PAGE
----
The author, actress and environmental activist Diane Lane, in 2018. (Marvin Joseph/The Washington Post)
By Diane Lane
September 11, 2019 at 6:51 p.m. EDT
Diane Lane is an actress and environmental activist.
In 2017, the “Vineyard Wind 1” project off the coast of Massachusetts was submitted for federal approval to become the nation’s first major offshore wind project. Its 84 turbines could replace an estimated 1.6 million tons of carbon emissions annually, powering more than 400,000 homes and businesses. It remains the U.S. model of renewable energy.
But after months of studies and public comments, the Bureau of Ocean Energy Management, charged with seeking both economically and environmentally responsible offshore energy solutions, abruptly delayed the Vineyard Wind project last month, pending a “more robust” review.
The administration continues to make its priorities clear: It has attempted to open more than 90 percent of U.S. federal waters to rapacious offshore drilling — including the largest number of oil lease sales ever proposed. And though that executive order has been paused, the administration continues to fast-track permits for the highly controversial “mapping process” known as seismic blasting, which could harass ocean life and run roughshod over the Marine Mammal Protection Act.
The assaults on our oceans have grown more brazen; and they can be traced to Congress giving a pass to Big Oil and its deep pockets for decades. It’s time lawmakers finally redeem themselves and act to protect our oceans.
Encouragingly, lawmakers in the House took responsibility Wednesday, passing the Coastal and Marine Economies Protection Act and the Protecting and Securing Florida’s Coastline Act, which would ban expanded offshore drilling and gas leasing off the Atlantic, Pacific and Eastern Gulf coasts.
The author, actress and environmental activist Diane Lane, in 2018. (Marvin Joseph/The Washington Post)Now it’s the Senate’s turn. They would be well-served to see that protecting our oceans is not a partisan matter.
Seismic blasting is akin to detonating underwater dynamite audible up to 2,500-mile distances, packing enough energy to obliterate giant swaths of zooplankton and krill larvae, the very base of the food web. The cruel practice can last months and disrupts the sensitive hearing of marine mammals who use sound to locate food, mate and avoid predators.
Research shows that seismic blasting could decrease catch rates of certain species of fish by almost 80 percent, while any offshore drilling could threaten generations of coastal economies, including more than 2.6 million jobs and nearly $180 billion in gross domestic product.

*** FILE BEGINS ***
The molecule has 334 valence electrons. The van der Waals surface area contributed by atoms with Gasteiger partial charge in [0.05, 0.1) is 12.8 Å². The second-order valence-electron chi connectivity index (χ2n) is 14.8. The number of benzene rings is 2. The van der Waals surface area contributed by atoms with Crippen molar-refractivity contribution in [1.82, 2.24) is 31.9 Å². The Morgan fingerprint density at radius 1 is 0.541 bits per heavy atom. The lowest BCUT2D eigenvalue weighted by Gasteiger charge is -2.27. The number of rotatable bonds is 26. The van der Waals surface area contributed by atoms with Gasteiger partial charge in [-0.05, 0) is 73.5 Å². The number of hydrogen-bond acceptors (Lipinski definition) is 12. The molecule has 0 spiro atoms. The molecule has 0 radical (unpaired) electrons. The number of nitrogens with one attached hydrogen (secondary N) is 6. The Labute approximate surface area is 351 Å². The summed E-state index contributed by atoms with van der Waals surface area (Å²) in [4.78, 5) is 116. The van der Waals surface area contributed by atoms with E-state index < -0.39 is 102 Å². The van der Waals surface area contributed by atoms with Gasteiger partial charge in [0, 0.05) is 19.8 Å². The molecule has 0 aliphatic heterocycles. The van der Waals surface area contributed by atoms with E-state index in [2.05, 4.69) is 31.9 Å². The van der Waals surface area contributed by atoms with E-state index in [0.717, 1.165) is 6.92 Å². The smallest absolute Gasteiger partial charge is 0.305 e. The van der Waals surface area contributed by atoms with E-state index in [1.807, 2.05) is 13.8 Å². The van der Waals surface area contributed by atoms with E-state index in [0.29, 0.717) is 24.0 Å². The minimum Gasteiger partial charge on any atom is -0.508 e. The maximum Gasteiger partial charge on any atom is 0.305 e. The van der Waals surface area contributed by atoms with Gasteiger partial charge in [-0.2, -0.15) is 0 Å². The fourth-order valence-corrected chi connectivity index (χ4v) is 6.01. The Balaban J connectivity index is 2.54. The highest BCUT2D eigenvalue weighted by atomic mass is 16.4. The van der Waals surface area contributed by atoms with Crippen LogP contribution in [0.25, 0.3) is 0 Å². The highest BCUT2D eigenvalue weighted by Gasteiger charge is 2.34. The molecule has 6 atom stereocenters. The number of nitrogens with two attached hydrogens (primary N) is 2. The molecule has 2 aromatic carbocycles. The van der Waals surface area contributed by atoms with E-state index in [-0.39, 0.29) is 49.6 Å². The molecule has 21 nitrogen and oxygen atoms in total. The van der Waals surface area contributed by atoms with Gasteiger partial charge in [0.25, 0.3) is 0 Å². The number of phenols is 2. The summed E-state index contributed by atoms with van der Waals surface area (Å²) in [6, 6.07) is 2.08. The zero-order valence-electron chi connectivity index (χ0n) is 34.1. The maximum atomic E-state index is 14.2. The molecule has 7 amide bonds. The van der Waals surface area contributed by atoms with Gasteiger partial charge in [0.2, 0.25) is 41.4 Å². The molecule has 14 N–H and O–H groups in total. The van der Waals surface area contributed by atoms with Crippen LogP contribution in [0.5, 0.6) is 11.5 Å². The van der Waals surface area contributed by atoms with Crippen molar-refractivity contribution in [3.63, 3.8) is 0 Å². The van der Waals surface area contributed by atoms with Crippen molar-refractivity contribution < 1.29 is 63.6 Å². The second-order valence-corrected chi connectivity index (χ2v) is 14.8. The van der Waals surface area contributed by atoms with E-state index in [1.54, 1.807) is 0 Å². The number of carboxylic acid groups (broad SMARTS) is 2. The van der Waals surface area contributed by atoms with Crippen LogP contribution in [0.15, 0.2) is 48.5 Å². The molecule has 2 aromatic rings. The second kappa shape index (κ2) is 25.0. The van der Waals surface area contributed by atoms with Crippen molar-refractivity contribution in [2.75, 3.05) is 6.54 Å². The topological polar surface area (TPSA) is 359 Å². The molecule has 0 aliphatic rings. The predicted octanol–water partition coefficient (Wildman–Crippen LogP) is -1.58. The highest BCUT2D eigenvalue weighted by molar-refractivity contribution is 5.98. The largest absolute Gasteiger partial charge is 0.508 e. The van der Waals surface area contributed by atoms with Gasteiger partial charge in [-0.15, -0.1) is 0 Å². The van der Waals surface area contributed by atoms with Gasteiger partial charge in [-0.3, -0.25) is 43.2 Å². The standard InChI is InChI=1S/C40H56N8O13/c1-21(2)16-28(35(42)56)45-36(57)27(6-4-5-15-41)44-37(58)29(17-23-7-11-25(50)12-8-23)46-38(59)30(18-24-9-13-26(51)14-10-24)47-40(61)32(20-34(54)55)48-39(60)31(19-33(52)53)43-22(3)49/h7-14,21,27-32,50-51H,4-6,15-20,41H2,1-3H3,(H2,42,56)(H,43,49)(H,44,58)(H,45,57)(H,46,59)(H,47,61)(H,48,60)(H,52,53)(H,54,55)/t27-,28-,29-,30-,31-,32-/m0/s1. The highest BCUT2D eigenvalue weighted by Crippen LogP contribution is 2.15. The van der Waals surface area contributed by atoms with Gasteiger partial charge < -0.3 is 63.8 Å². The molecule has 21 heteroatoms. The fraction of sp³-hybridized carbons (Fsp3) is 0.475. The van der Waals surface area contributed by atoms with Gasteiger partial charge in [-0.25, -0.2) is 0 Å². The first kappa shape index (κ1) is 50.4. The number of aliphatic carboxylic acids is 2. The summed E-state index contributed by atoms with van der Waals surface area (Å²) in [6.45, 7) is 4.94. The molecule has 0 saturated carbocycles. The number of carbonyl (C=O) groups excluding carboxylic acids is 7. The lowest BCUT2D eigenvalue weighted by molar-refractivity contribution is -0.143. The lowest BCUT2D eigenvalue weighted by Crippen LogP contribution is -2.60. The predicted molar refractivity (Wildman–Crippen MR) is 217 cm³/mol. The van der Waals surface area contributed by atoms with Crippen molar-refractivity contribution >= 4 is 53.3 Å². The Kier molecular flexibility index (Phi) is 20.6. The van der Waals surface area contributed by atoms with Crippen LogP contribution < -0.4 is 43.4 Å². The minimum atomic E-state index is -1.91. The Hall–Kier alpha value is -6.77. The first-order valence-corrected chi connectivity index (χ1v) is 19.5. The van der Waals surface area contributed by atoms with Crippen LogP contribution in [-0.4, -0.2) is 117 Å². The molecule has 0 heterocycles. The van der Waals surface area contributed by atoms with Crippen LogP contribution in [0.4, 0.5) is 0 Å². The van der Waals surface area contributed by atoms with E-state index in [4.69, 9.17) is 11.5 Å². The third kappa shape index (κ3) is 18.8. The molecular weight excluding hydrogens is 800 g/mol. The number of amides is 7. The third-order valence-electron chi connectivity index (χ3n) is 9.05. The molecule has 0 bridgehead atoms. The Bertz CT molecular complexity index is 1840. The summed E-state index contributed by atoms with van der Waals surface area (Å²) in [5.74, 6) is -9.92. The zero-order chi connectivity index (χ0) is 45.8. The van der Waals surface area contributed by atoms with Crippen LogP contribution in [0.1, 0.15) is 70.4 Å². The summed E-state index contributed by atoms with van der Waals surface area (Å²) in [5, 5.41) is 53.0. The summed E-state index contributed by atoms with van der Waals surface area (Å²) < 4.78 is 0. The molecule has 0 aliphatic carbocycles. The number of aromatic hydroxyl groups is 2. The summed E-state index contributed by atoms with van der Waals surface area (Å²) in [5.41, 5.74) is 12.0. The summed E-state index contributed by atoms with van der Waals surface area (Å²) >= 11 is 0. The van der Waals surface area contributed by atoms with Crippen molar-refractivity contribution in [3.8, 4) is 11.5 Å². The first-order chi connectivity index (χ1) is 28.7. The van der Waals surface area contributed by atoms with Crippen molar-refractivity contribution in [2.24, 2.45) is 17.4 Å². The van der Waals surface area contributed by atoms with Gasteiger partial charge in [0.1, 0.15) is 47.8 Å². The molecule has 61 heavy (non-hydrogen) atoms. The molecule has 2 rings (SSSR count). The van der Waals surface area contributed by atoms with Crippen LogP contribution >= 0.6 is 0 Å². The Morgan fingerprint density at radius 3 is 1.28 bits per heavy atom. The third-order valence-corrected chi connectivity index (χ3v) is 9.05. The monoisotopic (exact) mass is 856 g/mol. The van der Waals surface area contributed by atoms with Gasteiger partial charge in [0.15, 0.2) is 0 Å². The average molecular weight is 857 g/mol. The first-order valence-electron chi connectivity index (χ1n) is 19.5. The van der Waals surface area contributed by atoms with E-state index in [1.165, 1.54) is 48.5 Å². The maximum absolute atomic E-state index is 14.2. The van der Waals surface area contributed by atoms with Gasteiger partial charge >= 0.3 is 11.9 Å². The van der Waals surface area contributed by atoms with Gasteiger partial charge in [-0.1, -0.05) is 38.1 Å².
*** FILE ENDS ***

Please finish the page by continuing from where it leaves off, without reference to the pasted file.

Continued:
Oil extraction not only menaces our life-giving oceans; it also then pollutes them with more than 8 million tons of plastic waste, a byproduct of petroleum and natural gas, every year — a full cycle of ruination.
If you’re finding it hard to wean yourself from plastic, you’re not alone. Its ubiquity continues to grow. Just one plant is expected to produce 1.6 million tons of virgin plastic per year. The more plastic we produce, the more it ends up in the ocean, where it penetrates the ecosystem’s food chain. We now know that plastic is detectablein the fish we eat, a protein source that billions depend on.
These ghastly realities should awaken exponential investment in U.S. innovation through renewable technologies such as sustainable wind and solar energy capture and distribution. Our true “energy independence” will be determined by maturing away from fossil fuel’s damaging extraction technologies.
Even the administration seems to understand this. Not long ago I met with the acting director of the Bureau of Ocean Energy Management, Walter Cruickshank, on behalf of the environmental advocacy group Oceana, who told me offshore wind was the best plan for clean sustainable energy. As a parting gift, I was given a map produced by BOEM of several proposed offshore wind sites — including Vineyard Wind.
“Red” and “blue” states alike oppose new offshore drilling — that includes every East and West Coast governor, and most important, bipartisan alliances forged throughout the United States representing tens of thousands of local businesses and half a million fishing families.
I’m hopeful that capitalism, science and respect for nature can find common ground, pass these critical pieces of legislation and prove that we’ve truly learned from the past horrors of offshore drilling disasters. Perhaps our shared and beloved oceans will finally turn our political conversations purple.